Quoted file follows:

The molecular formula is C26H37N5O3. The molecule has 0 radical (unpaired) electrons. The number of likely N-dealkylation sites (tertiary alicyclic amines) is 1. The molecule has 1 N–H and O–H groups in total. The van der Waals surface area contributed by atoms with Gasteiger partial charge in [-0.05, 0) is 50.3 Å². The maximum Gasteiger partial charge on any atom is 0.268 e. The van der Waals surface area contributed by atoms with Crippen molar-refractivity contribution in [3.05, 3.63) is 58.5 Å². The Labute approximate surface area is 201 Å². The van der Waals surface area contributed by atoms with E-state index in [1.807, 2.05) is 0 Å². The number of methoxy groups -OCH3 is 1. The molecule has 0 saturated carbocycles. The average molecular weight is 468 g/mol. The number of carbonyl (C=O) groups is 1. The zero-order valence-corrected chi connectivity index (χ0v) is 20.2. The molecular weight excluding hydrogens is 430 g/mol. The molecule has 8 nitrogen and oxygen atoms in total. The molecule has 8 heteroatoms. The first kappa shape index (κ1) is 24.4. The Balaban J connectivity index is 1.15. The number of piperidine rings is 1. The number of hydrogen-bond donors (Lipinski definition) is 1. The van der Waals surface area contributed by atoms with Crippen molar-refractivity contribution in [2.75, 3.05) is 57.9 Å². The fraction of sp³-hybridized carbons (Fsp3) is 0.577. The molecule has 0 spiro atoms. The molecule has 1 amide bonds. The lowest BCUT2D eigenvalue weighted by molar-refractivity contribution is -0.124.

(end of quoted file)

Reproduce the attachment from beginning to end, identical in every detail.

The molecular formula is C26H37N5O3. The molecule has 0 radical (unpaired) electrons. The number of likely N-dealkylation sites (tertiary alicyclic amines) is 1. The molecule has 1 N–H and O–H groups in total. The van der Waals surface area contributed by atoms with Gasteiger partial charge in [-0.05, 0) is 50.3 Å². The maximum Gasteiger partial charge on any atom is 0.268 e. The van der Waals surface area contributed by atoms with Crippen molar-refractivity contribution in [3.05, 3.63) is 58.5 Å². The Labute approximate surface area is 201 Å². The van der Waals surface area contributed by atoms with E-state index in [1.807, 2.05) is 0 Å². The number of methoxy groups -OCH3 is 1. The molecule has 0 saturated carbocycles. The average molecular weight is 468 g/mol. The number of carbonyl (C=O) groups is 1. The zero-order valence-corrected chi connectivity index (χ0v) is 20.2. The molecular weight excluding hydrogens is 430 g/mol. The molecule has 8 nitrogen and oxygen atoms in total. The molecule has 8 heteroatoms. The first kappa shape index (κ1) is 24.4. The Balaban J connectivity index is 1.15. The number of piperidine rings is 1. The number of hydrogen-bond donors (Lipinski definition) is 1. The van der Waals surface area contributed by atoms with Crippen molar-refractivity contribution in [2.75, 3.05) is 57.9 Å². The fraction of sp³-hybridized carbons (Fsp3) is 0.577. The molecule has 0 spiro atoms. The molecule has 1 amide bonds. The lowest BCUT2D eigenvalue weighted by molar-refractivity contribution is -0.124.